- Author: Dustin Blakey
As our nation expanded from sea to sea, homesteaders took apples with them. And eventually some of those settlers ended up in bear-infested Arkansas. The hilly terrain of the Ozark region wasn’t well suited for row crops, or much else for that matter, but it did grow apples well. At one time Benton County was the known as a leading apple producing region and not as Wal-Mart's headquarters.
Arkansas's heyday of apple production has long since passed, but there are a few remnants of the past that are still around Ozarks including a annual festival in Lincoln, whose orchards have since been converted to houses. It may sound surprising but there is a large following of enthusiasts of antique apple varieties, all of which seem to have a backstory. (Well, maybe it's not that surprising. If there are folks that get excited about daylilies, anything could be interesting to someone out there.)
Gardeners interested in heirloom varieties should consider growing ‘Arkansas Black’ apples. This apple was found in a nursery in Benton County around 1870. Most experts in these sorts of things believe that this variety was a chance seedling of ‘Winesap’, another favorite with heirloom aficionados.
‘Arkansas Black’ is named for its famously dark skin color. Other than color the other defining characteristic of this variety is its extreme firmness. At harvest in October, ‘Arkansas Black’ could probably substitute for a baseball. Ozark farmers would raise this apple and then store it in straw-lined pits for months before attempting to eat it. Long storage was definitely a positive attribute in those days, and in January the fruit was soft enough for the dentally challenged to enjoy the flavor of this apple.
My grandfather grew this apple in his front yard in Lake County. He lost his teeth in WWII and couldn't bite this apple with his dentures, so several times he tried to graft it to a softer-fleshed variety. As far as I know, his tree still survives.
Today 'Arkansas Black' has reemerged as a popular hobby variety. While not everyone appreciates an apple that bites back, like fine wines the unique flavor and firmness of ‘Arkansas Black’ mellows with age.
I have this variety in my back yard in West Bishop. It seems to do fine in the Owens Valley, assuming your kids don't do you a favor and harvest your crop in July. As it ripens in October, it probably isn't the most reliable choice at higher altitudes. Last year mine were perfect November 15, but they probably should have been harvested before Halloween.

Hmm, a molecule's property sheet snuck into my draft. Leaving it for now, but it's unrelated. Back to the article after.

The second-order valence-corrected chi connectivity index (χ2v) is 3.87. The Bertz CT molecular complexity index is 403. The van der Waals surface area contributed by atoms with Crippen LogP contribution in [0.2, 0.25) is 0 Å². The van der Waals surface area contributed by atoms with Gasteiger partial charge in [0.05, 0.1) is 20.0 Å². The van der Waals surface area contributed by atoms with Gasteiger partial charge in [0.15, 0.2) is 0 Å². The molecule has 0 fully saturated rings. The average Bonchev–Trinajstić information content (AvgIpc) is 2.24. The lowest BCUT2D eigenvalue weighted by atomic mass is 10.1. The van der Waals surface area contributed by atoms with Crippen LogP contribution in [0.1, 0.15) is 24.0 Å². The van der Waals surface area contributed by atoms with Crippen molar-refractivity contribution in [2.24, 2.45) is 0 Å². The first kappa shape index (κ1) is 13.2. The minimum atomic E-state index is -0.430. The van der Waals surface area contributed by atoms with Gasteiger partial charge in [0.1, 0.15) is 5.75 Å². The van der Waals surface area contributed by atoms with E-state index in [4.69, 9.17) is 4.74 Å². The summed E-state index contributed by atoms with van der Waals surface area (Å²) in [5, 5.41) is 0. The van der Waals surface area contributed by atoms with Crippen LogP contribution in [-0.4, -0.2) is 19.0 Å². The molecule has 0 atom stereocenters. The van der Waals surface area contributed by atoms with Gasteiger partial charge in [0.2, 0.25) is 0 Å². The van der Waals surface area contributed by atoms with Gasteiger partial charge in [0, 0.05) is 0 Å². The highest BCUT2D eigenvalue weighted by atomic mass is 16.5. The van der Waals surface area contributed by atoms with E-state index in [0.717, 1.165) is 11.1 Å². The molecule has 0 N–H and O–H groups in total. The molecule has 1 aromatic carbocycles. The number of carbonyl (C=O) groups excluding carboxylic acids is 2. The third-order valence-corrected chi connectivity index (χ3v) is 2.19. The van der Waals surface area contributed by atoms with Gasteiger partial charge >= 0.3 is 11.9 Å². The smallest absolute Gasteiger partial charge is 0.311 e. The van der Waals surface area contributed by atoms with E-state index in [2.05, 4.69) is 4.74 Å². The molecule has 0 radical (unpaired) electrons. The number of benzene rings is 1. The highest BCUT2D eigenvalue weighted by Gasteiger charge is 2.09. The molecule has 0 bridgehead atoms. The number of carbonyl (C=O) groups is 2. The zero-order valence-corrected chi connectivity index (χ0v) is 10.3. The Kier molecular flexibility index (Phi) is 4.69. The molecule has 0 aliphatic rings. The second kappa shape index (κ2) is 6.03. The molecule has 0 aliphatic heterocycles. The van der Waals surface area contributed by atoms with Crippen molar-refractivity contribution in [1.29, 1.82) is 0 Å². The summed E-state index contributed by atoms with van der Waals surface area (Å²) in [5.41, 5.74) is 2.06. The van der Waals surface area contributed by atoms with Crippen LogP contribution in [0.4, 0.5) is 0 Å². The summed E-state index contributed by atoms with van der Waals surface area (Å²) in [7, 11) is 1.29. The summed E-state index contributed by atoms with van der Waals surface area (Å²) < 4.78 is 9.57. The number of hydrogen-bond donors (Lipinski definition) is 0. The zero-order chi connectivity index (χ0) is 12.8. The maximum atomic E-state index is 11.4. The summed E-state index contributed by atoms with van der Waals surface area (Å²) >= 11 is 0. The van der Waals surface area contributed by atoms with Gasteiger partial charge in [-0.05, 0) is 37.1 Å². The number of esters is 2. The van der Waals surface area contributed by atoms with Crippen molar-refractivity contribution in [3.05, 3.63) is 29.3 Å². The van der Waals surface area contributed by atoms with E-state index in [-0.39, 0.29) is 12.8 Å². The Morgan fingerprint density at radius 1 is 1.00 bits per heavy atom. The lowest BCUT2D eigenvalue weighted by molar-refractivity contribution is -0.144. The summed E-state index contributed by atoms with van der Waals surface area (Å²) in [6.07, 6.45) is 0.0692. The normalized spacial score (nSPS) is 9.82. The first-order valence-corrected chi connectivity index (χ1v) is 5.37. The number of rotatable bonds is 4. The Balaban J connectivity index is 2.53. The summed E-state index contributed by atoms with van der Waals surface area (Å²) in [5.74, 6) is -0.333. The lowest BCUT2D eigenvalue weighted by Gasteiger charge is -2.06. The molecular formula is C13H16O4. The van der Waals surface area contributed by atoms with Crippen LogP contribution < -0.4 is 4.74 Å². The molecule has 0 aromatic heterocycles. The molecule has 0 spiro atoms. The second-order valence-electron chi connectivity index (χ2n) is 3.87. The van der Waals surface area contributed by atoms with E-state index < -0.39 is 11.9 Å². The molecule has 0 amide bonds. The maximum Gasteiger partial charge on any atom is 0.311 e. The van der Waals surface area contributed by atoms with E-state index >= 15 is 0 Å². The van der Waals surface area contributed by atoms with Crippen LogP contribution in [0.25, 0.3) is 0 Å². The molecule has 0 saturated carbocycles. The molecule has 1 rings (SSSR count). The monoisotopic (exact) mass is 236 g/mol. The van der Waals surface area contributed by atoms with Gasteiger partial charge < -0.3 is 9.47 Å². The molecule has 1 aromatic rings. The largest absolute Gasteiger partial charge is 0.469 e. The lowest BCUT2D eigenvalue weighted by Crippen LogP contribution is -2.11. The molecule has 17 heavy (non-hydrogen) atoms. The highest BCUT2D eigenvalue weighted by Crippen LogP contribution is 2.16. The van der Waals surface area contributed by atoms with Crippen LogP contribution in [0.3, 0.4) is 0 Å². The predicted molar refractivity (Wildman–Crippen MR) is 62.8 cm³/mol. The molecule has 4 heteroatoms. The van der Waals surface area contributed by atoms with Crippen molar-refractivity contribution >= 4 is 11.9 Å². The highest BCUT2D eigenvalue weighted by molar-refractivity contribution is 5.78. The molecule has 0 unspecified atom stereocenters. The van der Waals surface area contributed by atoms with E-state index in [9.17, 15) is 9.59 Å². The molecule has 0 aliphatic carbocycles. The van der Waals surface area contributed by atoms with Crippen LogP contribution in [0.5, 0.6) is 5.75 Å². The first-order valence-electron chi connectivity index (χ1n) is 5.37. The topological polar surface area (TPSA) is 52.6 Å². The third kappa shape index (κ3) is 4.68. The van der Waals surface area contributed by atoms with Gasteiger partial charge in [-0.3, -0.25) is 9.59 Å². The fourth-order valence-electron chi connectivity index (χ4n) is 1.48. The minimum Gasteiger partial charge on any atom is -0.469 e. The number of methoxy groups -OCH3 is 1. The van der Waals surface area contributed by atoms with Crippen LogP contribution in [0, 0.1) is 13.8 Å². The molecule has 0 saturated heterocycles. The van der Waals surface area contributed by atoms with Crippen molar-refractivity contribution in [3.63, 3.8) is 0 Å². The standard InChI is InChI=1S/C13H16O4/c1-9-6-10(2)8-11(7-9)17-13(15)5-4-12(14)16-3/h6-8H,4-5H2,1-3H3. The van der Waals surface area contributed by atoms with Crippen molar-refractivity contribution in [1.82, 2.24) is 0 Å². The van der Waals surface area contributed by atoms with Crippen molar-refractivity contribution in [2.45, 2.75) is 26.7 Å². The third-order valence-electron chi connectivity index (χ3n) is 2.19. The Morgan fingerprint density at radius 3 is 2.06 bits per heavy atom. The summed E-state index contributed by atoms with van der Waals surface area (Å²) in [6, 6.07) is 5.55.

The widespread planting of apples in this country is testament to the simple demands of the apple tree on the gardener. Like roses, a gardener can make apple growing a complex endeavor with spraying and pruning, or they can elect to let nature run its course and see what happens. Of course the most satisfactory results are usually found in well-tended orchards.
As a rule, apples need to be planted with a pollinator in order to set fruit. Most apple varieties will suit this purpose so if you already have an apple or crabapple, you should get good pollination assuming you do not kill bees with insecticides during the bloom period. If you need to get a pollinizer and can't decide which to use, I would suggest ‘Golden Delicious’. While it is not the most remarkable or unique apple variety, it has a long bloom period and produces a lot of pollen.
Apple trees will grow in all sorts of light levels, but if you want any fruit, you will need to plant them in a place they will continue to get lots of sun. A good rule of thumb for a home orchard would be to space trees as far apart as the canopy will be tall. An apple tree on its own roots can easily get 30 feet tall so this wouldn’t leave a lot of room in most yards.
The solution to finding enough room for an apple tree comes from selecting the correct rootstock. Gardeners can easily find rootstocks that can keep a tree 11 to 18 feet tall and pruning could further influence the ultimate height.
Most garden catalogues sell dwarf plants which are usually on a rootstock called M9, but home gardeners seldom have the option of selecting a specific rootstock. While full dwarfing is a nice convenience, home gardeners would be well-advised to select one of the taller semi-dwarf rootstocks such as M106 or M111 if given the option. They provide better anchorage and drought-tolerance: a real benefit here with our wind and dryness.
There are as many opinions as to the best way to train an apple as there are apple growers, but generally the best results come from a tree shaped like a Christmas tree. Whatever shape you choose the important thing is to be consistent every year. It's hard to go from a vase to a pyramid.
‘Arkansas Black’ is a unique heirloom variety that has a lot to offer the amateur orchardist. Excellent storage, great fresh flavor, and good cooking characteristics make it an apple well-suited for gardens. And it tastes different from what you'd get at the store.